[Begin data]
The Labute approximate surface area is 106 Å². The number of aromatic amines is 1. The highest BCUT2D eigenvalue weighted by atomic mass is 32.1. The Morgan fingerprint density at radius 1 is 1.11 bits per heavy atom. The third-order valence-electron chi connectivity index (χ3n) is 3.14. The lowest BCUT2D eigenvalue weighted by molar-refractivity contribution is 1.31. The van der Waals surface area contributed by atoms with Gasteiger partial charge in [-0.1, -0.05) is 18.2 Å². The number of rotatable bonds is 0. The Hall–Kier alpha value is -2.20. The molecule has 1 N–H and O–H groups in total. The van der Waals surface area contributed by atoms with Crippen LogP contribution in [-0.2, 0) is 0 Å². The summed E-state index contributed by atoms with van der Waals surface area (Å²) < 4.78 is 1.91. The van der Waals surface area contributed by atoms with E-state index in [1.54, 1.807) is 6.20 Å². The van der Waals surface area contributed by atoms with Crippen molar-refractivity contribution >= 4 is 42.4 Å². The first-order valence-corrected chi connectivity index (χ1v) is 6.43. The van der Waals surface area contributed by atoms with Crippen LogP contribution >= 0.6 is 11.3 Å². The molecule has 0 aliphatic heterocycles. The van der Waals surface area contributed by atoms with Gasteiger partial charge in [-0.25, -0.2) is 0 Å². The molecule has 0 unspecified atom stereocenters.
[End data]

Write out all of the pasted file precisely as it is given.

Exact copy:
The Labute approximate surface area is 106 Å². The number of aromatic amines is 1. The highest BCUT2D eigenvalue weighted by atomic mass is 32.1. The Morgan fingerprint density at radius 1 is 1.11 bits per heavy atom. The third-order valence-electron chi connectivity index (χ3n) is 3.14. The lowest BCUT2D eigenvalue weighted by molar-refractivity contribution is 1.31. The van der Waals surface area contributed by atoms with Gasteiger partial charge in [-0.1, -0.05) is 18.2 Å². The number of rotatable bonds is 0. The Hall–Kier alpha value is -2.20. The molecule has 1 N–H and O–H groups in total. The van der Waals surface area contributed by atoms with Crippen LogP contribution in [-0.2, 0) is 0 Å². The summed E-state index contributed by atoms with van der Waals surface area (Å²) < 4.78 is 1.91. The van der Waals surface area contributed by atoms with E-state index in [1.54, 1.807) is 6.20 Å². The van der Waals surface area contributed by atoms with Crippen molar-refractivity contribution >= 4 is 42.4 Å². The first-order valence-corrected chi connectivity index (χ1v) is 6.43. The van der Waals surface area contributed by atoms with Crippen LogP contribution >= 0.6 is 11.3 Å². The molecule has 0 aliphatic heterocycles. The van der Waals surface area contributed by atoms with Gasteiger partial charge in [-0.25, -0.2) is 0 Å². The molecule has 0 unspecified atom stereocenters.